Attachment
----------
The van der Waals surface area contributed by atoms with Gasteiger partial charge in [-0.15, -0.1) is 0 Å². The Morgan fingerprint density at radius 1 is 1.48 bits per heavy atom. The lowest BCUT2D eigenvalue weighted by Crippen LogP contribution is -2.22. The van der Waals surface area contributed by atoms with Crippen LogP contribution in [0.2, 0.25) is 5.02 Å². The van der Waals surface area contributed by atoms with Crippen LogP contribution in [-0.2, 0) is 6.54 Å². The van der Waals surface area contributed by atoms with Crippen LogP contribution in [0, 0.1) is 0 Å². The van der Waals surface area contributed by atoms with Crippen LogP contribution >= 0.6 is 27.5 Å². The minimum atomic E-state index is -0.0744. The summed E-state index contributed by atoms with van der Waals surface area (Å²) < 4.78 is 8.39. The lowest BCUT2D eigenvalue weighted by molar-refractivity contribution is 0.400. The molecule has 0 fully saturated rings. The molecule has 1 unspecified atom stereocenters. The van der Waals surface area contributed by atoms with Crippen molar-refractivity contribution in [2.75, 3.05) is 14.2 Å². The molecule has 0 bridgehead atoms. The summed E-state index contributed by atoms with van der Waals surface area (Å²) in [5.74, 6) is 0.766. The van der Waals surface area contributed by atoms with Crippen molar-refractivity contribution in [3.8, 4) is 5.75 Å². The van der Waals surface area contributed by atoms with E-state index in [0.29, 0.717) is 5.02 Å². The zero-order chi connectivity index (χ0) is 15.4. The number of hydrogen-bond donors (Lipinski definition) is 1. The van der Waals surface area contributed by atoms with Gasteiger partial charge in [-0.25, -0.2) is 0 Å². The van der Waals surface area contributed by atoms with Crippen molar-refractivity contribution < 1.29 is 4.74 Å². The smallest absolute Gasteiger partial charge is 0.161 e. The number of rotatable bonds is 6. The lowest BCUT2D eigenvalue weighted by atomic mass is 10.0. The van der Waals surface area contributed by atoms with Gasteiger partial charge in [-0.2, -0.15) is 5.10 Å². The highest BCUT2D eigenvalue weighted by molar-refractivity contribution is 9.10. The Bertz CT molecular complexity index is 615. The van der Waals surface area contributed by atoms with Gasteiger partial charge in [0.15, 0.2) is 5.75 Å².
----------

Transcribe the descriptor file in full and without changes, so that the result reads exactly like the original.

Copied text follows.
The van der Waals surface area contributed by atoms with Gasteiger partial charge in [-0.15, -0.1) is 0 Å². The Morgan fingerprint density at radius 1 is 1.48 bits per heavy atom. The lowest BCUT2D eigenvalue weighted by Crippen LogP contribution is -2.22. The van der Waals surface area contributed by atoms with Crippen LogP contribution in [0.2, 0.25) is 5.02 Å². The van der Waals surface area contributed by atoms with Crippen LogP contribution in [-0.2, 0) is 6.54 Å². The van der Waals surface area contributed by atoms with Crippen LogP contribution in [0, 0.1) is 0 Å². The van der Waals surface area contributed by atoms with Crippen LogP contribution >= 0.6 is 27.5 Å². The minimum atomic E-state index is -0.0744. The summed E-state index contributed by atoms with van der Waals surface area (Å²) < 4.78 is 8.39. The lowest BCUT2D eigenvalue weighted by molar-refractivity contribution is 0.400. The molecule has 0 fully saturated rings. The molecule has 1 unspecified atom stereocenters. The van der Waals surface area contributed by atoms with Crippen molar-refractivity contribution in [2.75, 3.05) is 14.2 Å². The molecule has 0 bridgehead atoms. The summed E-state index contributed by atoms with van der Waals surface area (Å²) in [5.74, 6) is 0.766. The van der Waals surface area contributed by atoms with Crippen molar-refractivity contribution in [3.8, 4) is 5.75 Å². The van der Waals surface area contributed by atoms with E-state index in [0.29, 0.717) is 5.02 Å². The zero-order chi connectivity index (χ0) is 15.4. The number of hydrogen-bond donors (Lipinski definition) is 1. The van der Waals surface area contributed by atoms with Gasteiger partial charge in [-0.25, -0.2) is 0 Å². The van der Waals surface area contributed by atoms with Crippen molar-refractivity contribution < 1.29 is 4.74 Å². The smallest absolute Gasteiger partial charge is 0.161 e. The number of rotatable bonds is 6. The lowest BCUT2D eigenvalue weighted by atomic mass is 10.0. The van der Waals surface area contributed by atoms with Gasteiger partial charge in [-0.2, -0.15) is 5.10 Å². The highest BCUT2D eigenvalue weighted by molar-refractivity contribution is 9.10. The Bertz CT molecular complexity index is 615. The van der Waals surface area contributed by atoms with Gasteiger partial charge in [0.15, 0.2) is 5.75 Å².